Se ha denunciado esta presentación.

Orderandordisorder 140202124753-phpapp01

1

Compartir

Cargando en…3
×
1 de 67
1 de 67

Más Contenido Relacionado

Libros relacionados

Gratis con una prueba de 14 días de Scribd

Ver todo

Audiolibros relacionados

Gratis con una prueba de 14 días de Scribd

Ver todo

Orderandordisorder 140202124753-phpapp01

  1. 1. There are many different meanings of the words Order and Disorder and how they can be interpreted in Art.
  2. 2. Today we will: THINK about what the different meanings of the word LOOK at many starting points for this question DISCOVER artists and designers who could inspire us on this topic SHARE ideas with each other
  3. 3. Where to begin?
  4. 4. method
  5. 5. There are 6 main starting points. PEOPLE PLACES NATURAL WORLD OBJECTS ACTIVITIES IMAGINATION
  6. 6. Contextual references The artists on the next few pages are suggestions to help you think about possible ideas. You may already have ideas of your own. Keep an open mind at this point... There is also a Beaumont Pinterest Album of Artists and ideas to support you with your project
  7. 7. PEOPLE
  8. 8. Popular and influential street artist and graphic designer Fairey’s work has had a brute cultural impact on contemporary society. His work combines elements of graffiti and advertising and is often politically- charged. Shepard Fairey
  9. 9. Picasso created this piece in response to the bombing of Guernica, a country village in Spain during the Spanish Civil War. Guernica shows the tragedies of war and it’s effect on innocent people. The painting helped bring the world’s attention to the Spanish Civil War and was displayed around the world as a symbol of peace. ‘Guernice’ 1937 Pablo Picasso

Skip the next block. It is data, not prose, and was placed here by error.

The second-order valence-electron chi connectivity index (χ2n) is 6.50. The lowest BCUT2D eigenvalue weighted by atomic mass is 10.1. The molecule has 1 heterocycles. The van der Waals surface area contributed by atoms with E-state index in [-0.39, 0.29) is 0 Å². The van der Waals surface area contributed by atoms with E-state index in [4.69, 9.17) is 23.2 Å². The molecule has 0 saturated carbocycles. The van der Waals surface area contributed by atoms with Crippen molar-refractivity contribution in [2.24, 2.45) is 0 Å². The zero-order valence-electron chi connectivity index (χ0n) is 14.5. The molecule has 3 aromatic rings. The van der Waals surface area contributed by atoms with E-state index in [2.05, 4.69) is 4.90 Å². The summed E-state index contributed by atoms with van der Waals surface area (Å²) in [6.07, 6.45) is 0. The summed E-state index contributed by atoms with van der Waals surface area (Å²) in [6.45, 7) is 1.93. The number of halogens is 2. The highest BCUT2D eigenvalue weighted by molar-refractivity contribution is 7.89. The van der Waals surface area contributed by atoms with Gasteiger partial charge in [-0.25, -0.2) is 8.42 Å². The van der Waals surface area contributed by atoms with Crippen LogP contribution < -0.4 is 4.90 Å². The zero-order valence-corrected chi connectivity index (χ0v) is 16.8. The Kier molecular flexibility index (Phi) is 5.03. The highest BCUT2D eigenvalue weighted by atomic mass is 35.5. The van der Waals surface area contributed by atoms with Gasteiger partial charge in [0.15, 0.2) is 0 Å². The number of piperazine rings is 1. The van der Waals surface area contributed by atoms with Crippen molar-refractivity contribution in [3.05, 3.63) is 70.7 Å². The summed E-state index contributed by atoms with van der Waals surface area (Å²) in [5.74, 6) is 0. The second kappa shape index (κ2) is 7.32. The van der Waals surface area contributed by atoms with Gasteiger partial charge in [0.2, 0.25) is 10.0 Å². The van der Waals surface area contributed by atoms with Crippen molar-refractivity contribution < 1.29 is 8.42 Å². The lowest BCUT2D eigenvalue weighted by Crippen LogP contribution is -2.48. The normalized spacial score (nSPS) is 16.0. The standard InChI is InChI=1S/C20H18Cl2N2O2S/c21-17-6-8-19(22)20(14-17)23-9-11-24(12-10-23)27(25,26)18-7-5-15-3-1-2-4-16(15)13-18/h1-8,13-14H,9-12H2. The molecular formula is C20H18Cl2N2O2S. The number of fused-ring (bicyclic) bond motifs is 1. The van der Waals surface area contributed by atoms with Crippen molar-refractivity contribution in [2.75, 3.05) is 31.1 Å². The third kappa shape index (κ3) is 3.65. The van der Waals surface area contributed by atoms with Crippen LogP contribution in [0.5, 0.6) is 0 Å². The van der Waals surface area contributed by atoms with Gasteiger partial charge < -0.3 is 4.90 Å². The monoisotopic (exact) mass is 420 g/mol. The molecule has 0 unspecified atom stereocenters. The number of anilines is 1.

10. 10. Kathe Kollwitz ‘March of the Weavers’
  11. 11. Francis Bacon -Explores the “Human Condition” -Graphic and emotionally raw style of painting.
  12. 12. Lynn Skordal
  13. 13. Manny Robertson
  14. 14. Chuck Close
  15. 15. Georges Braque
  16. 16. Lisa Nilsson
  17. 17. Lisa Kokin
  18. 18. “The Great Bear” 1992 – links people of popular culture together. Simon Patterson Simon Patterson
  19. 19. PLACES
  20. 20. Salvador Dali
  21. 21. Anselm Kiefer Kiefer is a German sculptor and painter who explores the themes of depression and the effects of Nazi rule. He often incorporates natural materials in his work such as straw, ash, clay and lead.
  22. 22. Walter Martin & Paloma Muñoz Snow globes are designed to be turned upside down. Martin and Muñoz, though, really turned them upside down. Where traditional snow globes are intended to evoke a pleasant memory, the snow globes of Martin and Muñoz seem to portend an anxious future event. These orbs seem to anticipate terrible events that might happen, or might be happening right now to somebody else. Where traditional snow globes depict cheerful scenes, Martin and Muñoz give us eerie scenes, scenes rife with anxiety and uncertainty, scenes that reside in the darker parts of the human psyche.